faith in the outcome. ARVN's idea
of warfare he said, is to build
a few watch towers and station
a man here and there at a bridge
and avoid as much actual combat
as possible.
IT IS CLEAR indeed that the
evolutionary development of the
AID-GVN programs cannot go
forward until the VC are more
daequately suppressed. The AID-
GVN programs may not create
governmental loyalty and there-
by contribute to the defeat of the
VC. It may not always be true
that people will discard ideology
in exchange for more consumer
goods, roads, bridges and schools,
and this has been the rationale
of the programs.
It can be hoped, 'however, that
the people can be made to think
the South Vietnamese government
is great and good: it gave me
this food, schools, and so on, or
at least made it possible for me
to acquire them.

TONIGHT AT 6:45 formal sorority rush
begins for 1,154 University women.
Of these rushees, 82 are freshmen.
Their ears are still ringing with the sin-
cerity of the directive in the Panhellenic
Rush Manual, "You should evaluate the
sorority membership and the individual
chapters on the basis of your own values
and objectives."
They have been saturated with the
"development of the individual" thesis
which Panhel stressed this year in the
"Sororities at Michigan" booklet sent to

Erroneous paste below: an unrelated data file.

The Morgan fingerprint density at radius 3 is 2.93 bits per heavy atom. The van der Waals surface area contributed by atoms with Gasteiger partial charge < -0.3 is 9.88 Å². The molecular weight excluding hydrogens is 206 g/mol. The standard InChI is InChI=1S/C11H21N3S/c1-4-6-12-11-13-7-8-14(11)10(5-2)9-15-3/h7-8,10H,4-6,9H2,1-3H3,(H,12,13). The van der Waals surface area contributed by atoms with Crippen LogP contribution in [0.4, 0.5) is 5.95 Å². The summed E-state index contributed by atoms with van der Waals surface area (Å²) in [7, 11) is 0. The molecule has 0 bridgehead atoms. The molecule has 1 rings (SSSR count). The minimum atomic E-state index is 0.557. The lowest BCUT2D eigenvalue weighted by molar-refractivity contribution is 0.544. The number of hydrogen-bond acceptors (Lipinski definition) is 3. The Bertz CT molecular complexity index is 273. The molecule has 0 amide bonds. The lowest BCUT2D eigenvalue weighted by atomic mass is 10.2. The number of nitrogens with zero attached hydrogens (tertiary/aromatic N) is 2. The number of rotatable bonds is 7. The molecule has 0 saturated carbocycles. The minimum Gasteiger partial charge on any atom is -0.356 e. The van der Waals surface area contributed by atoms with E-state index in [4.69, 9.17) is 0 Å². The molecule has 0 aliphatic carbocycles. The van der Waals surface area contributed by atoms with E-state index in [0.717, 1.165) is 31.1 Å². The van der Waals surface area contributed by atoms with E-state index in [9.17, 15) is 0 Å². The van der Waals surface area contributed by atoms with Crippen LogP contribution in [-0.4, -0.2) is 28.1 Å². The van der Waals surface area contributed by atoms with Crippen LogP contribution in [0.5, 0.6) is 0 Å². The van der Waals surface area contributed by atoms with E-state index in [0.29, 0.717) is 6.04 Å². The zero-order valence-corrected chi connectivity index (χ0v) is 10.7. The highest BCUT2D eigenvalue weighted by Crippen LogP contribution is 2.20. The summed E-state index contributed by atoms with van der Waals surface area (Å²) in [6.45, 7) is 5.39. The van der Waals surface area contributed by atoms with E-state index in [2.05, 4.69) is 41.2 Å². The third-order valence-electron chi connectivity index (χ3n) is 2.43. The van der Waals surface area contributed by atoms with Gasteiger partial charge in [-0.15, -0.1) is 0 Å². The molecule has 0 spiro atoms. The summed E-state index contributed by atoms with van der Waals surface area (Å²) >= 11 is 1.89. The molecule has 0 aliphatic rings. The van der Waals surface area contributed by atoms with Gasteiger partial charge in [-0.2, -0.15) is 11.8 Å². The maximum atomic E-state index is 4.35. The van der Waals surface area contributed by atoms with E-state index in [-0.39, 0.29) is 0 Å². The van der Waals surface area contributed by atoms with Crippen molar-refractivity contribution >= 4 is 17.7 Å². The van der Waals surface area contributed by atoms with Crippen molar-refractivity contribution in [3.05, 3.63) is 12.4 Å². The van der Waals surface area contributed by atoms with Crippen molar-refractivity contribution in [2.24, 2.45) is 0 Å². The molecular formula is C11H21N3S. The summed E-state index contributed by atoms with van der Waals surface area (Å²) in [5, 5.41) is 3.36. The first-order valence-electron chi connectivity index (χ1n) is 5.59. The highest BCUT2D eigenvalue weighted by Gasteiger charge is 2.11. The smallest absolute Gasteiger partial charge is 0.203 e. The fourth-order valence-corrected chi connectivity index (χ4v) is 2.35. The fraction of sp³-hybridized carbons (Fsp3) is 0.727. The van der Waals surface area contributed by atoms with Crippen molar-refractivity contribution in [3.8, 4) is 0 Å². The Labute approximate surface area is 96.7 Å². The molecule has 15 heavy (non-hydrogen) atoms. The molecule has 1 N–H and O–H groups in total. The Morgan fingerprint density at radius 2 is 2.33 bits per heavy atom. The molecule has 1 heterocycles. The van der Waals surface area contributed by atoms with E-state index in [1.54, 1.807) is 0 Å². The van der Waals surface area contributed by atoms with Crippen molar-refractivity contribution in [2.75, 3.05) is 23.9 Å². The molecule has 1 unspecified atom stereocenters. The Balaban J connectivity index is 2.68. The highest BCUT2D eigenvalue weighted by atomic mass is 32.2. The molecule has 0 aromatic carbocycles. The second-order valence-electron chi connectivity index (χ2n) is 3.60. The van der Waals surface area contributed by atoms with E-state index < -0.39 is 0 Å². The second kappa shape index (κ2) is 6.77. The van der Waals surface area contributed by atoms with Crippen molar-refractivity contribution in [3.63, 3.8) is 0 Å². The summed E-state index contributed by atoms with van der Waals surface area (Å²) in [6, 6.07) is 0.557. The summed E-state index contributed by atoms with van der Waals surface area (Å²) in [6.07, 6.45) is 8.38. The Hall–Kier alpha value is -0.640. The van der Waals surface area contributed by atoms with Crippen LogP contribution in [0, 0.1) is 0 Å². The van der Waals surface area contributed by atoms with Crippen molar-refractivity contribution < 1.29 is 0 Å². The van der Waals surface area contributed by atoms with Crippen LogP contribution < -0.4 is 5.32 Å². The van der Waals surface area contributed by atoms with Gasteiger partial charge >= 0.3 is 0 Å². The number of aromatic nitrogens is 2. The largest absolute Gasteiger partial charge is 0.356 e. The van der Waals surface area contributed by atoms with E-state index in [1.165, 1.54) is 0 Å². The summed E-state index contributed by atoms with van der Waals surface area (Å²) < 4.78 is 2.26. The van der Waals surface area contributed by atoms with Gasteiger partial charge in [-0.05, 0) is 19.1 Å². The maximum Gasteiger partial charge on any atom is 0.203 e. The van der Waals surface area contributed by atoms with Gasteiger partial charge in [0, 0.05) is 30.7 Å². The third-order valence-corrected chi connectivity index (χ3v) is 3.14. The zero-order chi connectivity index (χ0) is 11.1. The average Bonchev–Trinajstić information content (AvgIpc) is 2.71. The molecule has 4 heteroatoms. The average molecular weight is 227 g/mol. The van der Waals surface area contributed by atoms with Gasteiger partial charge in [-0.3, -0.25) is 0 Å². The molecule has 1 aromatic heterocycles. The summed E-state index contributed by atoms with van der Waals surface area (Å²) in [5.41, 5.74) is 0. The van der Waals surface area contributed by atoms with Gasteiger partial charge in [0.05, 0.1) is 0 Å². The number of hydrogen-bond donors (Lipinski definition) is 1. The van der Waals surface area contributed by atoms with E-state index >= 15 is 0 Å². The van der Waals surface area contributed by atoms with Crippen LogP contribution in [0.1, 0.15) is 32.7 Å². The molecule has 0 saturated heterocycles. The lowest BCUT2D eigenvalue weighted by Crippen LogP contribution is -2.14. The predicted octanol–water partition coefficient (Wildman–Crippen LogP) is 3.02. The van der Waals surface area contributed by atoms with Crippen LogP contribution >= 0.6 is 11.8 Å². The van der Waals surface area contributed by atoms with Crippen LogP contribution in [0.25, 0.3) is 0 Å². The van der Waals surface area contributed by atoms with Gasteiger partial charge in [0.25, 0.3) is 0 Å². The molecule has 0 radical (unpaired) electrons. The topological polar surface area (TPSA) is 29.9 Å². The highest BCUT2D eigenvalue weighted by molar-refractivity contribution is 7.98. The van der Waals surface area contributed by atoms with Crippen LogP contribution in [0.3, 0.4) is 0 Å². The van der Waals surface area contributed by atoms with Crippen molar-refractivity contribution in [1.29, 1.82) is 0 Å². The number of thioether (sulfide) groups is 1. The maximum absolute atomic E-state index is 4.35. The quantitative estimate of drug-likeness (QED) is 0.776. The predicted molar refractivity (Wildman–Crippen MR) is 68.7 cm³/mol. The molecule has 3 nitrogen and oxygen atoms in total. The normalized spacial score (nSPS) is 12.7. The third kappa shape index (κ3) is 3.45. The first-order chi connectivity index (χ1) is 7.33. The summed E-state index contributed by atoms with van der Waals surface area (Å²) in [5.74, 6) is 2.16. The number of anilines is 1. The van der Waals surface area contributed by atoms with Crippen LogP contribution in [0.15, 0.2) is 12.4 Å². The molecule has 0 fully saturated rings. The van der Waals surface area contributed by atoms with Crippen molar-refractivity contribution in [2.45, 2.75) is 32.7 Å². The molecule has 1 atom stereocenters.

freshmen during the summer.
They have learned through the Panhel
publicity efforts and zealous rush coun-
selors that "the sorority is composed of
individuals," with its goal "the fulfill-,
ment of the potential for individual de-
velopment," and that "individuality is
the strength of the sorority system." -
The freshman has heard of the chance
for individual reflection, individual ex-
pression, individual personaldevelopment
and individual accomplishment.
How much of this hard-sell propagan-
da can the freshman accept as true?
THE ANSWER is simple. The potential
for individualism within the sorority
system is as real as the potential for
individualism in the girl.
Any girl who has a real respect and,
belief in her own individuality will find
that sorority life can and does provide
the opportunity to encourage and pre-
serve this uniqueness.,
The sorority makes no demands on the
member to surrender her selfhood; the
The Daily is a member of the Associated Press and
Collegate Press Service.
Summer subscription rate: $2.00 per term by carrier
($2.50 by mai) $4.00 for entire summer ($4.50 by
mail).
Daily except Monday during regular academic school
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Daily except Sunday and Monday during regular
summer session.
second class postage paid at Ann Arbor. Michigan.
'20 Maynard St., Ann Arbor. Michigan, 48104.
Editorial Staff
ROGER RAPOPORT, Editor
MEREDITH EIKER, Managing Editor
MICHAEL HEFFER ROBERT KLIVANS
City ,Editor' Editorial Director
SUSAN ELAN.Associate Managing Editor